Scripture: Genesis 25-26
- Students will review the story of Jacob and Esau.
- Students will learn Jacob convinced Esau to give him his birthright by giving him some stew.
- Students will learn often people in Bible times grew their own food or purchased it in a farmer’s market type environment.
- Students will participate in an activity allowing them to learn how to grow food for their families even if they have little space and no yard.
Guiding Question: How can one grow food for their family if they don’t have much space or even a yard??
Materials: containers, soil, seeds and/or plants (Note: If possible, you may want to provide one container garden for each student which can then be sent home with the student. If circumstances do no allow for that, create a class container garden and have students continue to care for it until it produces food.)
Procedure: Review the story of Jacob and Esau and the stew exchanged for the birthright. Explain to the students that in Bible times much of the food was eaten was either grown by the people themselves or purchased in an open air farmer’s market type place. Ask them how they could grow their own food and what might make it difficult to grow their own food. Many of your students may mention they do not have enough space at their home to grow their own food.
Introduce the students to the idea of container gardens for people who have very little space or no land at all. (Note: This website seems to have everything one would need to know to create and maintain container gardens. Since it is too much to include in this lesson plan, I have provided the link. Please be aware websites change constantly and you need to review everything for propriety before using this site.) Have students create either their own or a classroom container garden. Remind students on a regular basis to care for their gardens. Have them share when food is produced or if it is a classroom garden, send the food grown home with various students.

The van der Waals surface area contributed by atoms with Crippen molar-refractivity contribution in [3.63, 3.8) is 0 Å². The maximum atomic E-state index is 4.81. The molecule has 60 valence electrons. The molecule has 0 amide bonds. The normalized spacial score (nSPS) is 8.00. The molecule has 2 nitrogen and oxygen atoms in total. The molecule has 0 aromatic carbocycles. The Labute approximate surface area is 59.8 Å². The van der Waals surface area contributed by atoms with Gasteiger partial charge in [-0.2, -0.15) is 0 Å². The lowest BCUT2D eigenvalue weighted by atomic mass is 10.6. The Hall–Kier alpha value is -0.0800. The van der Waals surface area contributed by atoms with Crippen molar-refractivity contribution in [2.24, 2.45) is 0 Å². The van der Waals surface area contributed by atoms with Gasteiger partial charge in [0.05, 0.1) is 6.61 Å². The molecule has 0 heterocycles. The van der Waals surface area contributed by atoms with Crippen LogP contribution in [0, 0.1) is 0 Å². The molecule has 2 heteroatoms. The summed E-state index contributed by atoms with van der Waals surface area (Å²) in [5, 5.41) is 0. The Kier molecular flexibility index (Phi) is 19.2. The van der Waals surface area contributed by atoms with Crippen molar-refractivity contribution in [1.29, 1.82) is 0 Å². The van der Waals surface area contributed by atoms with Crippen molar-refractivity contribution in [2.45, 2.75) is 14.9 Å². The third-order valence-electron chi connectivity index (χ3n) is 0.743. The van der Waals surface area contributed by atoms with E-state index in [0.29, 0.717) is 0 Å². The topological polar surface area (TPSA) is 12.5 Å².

- What are the best foods to grow in a container garden in your area?
Supplemental Activity: Have more advanced students research the most common foods eaten and grown in your area. Which ones would work in a container garden? How many plants would you need in a container garden to provide all of that food for a typical family? Could a container garden provide enough food to save a typical family money on their food bill? Have students report their findings to others and make a final recommendation for local families considering container gardening.